Board director Shawn Nowlin pointed out that all administrators oversee multiple areas of responsibility that in larger districts would be handled by assistants.
For instance, she said, Poolman is the district’s financial manager, and he oversees the budget as well as transportation, food services, legislative issues and risk management.
“A challenge of a district this size is how to keep track of all the federal and state mandates,” Nowlin pointed out. “There’s never going to be enough support staff.”
Board director Julie Hadden, a retired educator of 40-plus years, reminded people of the chaos of past school boards.
“When I came to Whidbey in 2007, I saw a dysfunctional board and lots of fighting,” she said. “It was really, really nasty.”
She lauded the leadership of the current school board and school administration.
“We have a unified board. We have a superintendent who’s been here eight years,” Hadden said. “The average tenure is two- and-a-half years for a school superintendent in the U.S.”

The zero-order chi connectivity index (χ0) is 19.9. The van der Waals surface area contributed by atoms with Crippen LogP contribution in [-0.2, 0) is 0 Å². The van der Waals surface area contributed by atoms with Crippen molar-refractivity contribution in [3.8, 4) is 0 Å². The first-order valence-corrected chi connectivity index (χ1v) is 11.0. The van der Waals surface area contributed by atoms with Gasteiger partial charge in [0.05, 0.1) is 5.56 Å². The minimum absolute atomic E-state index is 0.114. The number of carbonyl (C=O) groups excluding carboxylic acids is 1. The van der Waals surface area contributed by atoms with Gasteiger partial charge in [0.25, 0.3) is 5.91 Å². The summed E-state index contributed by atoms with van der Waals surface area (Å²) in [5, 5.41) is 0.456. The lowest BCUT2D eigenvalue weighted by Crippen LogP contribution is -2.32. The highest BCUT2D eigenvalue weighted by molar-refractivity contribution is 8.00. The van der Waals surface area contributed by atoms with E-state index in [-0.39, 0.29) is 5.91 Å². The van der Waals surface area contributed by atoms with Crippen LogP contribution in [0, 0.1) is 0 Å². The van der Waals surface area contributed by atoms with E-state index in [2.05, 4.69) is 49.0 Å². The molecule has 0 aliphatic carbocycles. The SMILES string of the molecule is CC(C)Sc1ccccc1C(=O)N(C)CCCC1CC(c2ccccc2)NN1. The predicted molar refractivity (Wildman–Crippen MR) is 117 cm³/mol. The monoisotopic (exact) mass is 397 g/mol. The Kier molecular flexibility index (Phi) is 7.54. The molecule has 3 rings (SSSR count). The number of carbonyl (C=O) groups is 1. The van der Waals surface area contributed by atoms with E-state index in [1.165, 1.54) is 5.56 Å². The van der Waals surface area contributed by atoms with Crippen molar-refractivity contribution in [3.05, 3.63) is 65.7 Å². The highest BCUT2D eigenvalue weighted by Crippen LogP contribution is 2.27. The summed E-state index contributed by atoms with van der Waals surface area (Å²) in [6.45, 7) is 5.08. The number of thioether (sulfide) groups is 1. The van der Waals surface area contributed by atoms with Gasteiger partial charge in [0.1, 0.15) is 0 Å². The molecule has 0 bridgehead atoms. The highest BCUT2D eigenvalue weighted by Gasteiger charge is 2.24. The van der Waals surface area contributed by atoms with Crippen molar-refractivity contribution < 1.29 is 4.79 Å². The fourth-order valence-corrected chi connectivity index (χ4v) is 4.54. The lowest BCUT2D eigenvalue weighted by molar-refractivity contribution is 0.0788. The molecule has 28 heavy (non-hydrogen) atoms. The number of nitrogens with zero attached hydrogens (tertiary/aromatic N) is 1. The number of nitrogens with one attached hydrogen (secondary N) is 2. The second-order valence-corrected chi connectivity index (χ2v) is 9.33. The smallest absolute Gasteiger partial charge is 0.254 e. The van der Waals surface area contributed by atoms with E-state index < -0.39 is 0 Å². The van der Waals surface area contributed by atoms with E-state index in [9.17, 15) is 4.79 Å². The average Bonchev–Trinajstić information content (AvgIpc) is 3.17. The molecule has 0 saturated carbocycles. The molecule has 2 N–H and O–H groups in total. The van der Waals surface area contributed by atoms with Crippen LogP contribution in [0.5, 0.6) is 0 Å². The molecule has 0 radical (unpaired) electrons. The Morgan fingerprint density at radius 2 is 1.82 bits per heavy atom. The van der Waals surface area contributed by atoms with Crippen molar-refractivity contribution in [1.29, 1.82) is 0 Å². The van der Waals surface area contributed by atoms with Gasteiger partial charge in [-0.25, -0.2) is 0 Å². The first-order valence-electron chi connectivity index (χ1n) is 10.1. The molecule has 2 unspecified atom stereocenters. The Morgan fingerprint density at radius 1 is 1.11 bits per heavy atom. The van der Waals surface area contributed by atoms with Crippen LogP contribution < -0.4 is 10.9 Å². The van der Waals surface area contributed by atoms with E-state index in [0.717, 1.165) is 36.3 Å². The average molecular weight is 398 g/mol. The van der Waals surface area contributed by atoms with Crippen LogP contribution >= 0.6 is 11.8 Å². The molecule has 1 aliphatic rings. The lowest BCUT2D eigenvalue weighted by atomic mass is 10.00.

When parents asked why staff were being laid off while administrators received raises, Moccia dismissed the on-going rumors.
“The district is not in a financial crisis,” Moccia said. “We are not reducing staff. We’re rightsizing because we are down 150 kids over the last five years. We have 150 less students, and we never adjusted staffing.”
Moccia said five staff members plan to retire or resign and a few with one-year contracts won’t be rehired.
When a relative of a mixed-race student accused the district of not handling racial harassment appropriately, Matthew Simmons, student representative on the board, spoke up.